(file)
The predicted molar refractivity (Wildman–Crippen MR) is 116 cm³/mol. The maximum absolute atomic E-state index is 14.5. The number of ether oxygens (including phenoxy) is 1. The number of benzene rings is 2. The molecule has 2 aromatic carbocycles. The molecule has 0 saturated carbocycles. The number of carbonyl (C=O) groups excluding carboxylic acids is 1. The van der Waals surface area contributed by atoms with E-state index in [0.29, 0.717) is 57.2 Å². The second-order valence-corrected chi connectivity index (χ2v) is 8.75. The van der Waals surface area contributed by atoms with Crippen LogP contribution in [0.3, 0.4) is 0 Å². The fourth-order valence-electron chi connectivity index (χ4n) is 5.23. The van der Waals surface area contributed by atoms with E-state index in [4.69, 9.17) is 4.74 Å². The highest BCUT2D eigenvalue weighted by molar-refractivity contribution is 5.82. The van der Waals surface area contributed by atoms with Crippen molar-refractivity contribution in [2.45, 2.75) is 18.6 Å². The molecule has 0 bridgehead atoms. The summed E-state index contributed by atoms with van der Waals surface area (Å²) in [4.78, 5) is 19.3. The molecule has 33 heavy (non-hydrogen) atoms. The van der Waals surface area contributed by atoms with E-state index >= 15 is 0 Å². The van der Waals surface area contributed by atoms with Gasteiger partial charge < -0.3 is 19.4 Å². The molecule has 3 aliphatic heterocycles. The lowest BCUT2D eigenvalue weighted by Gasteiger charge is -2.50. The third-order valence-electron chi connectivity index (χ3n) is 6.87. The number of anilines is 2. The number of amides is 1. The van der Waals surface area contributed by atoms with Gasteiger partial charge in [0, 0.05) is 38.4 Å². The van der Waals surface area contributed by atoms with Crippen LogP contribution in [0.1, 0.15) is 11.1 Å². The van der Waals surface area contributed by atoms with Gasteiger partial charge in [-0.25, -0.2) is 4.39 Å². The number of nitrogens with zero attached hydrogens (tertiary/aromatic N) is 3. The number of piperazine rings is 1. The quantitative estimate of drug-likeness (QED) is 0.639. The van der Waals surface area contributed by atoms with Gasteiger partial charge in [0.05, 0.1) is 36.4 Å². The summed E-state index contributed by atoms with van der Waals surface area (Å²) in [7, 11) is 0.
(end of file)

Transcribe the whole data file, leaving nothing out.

The predicted molar refractivity (Wildman–Crippen MR) is 116 cm³/mol. The maximum absolute atomic E-state index is 14.5. The number of ether oxygens (including phenoxy) is 1. The number of benzene rings is 2. The molecule has 2 aromatic carbocycles. The molecule has 0 saturated carbocycles. The number of carbonyl (C=O) groups excluding carboxylic acids is 1. The van der Waals surface area contributed by atoms with E-state index in [0.29, 0.717) is 57.2 Å². The second-order valence-corrected chi connectivity index (χ2v) is 8.75. The van der Waals surface area contributed by atoms with Crippen LogP contribution in [0.3, 0.4) is 0 Å². The fourth-order valence-electron chi connectivity index (χ4n) is 5.23. The van der Waals surface area contributed by atoms with E-state index in [4.69, 9.17) is 4.74 Å². The highest BCUT2D eigenvalue weighted by molar-refractivity contribution is 5.82. The van der Waals surface area contributed by atoms with Crippen molar-refractivity contribution in [2.45, 2.75) is 18.6 Å². The molecule has 0 bridgehead atoms. The summed E-state index contributed by atoms with van der Waals surface area (Å²) in [4.78, 5) is 19.3. The molecule has 33 heavy (non-hydrogen) atoms. The van der Waals surface area contributed by atoms with E-state index >= 15 is 0 Å². The van der Waals surface area contributed by atoms with Gasteiger partial charge < -0.3 is 19.4 Å². The molecule has 3 aliphatic heterocycles. The lowest BCUT2D eigenvalue weighted by Gasteiger charge is -2.50. The third-order valence-electron chi connectivity index (χ3n) is 6.87. The number of anilines is 2. The number of amides is 1. The van der Waals surface area contributed by atoms with Gasteiger partial charge in [0, 0.05) is 38.4 Å². The van der Waals surface area contributed by atoms with Crippen LogP contribution in [0.1, 0.15) is 11.1 Å². The van der Waals surface area contributed by atoms with Gasteiger partial charge in [-0.25, -0.2) is 4.39 Å². The number of nitrogens with zero attached hydrogens (tertiary/aromatic N) is 3. The number of piperazine rings is 1. The quantitative estimate of drug-likeness (QED) is 0.639. The van der Waals surface area contributed by atoms with Gasteiger partial charge in [0.05, 0.1) is 36.4 Å². The summed E-state index contributed by atoms with van der Waals surface area (Å²) in [7, 11) is 0.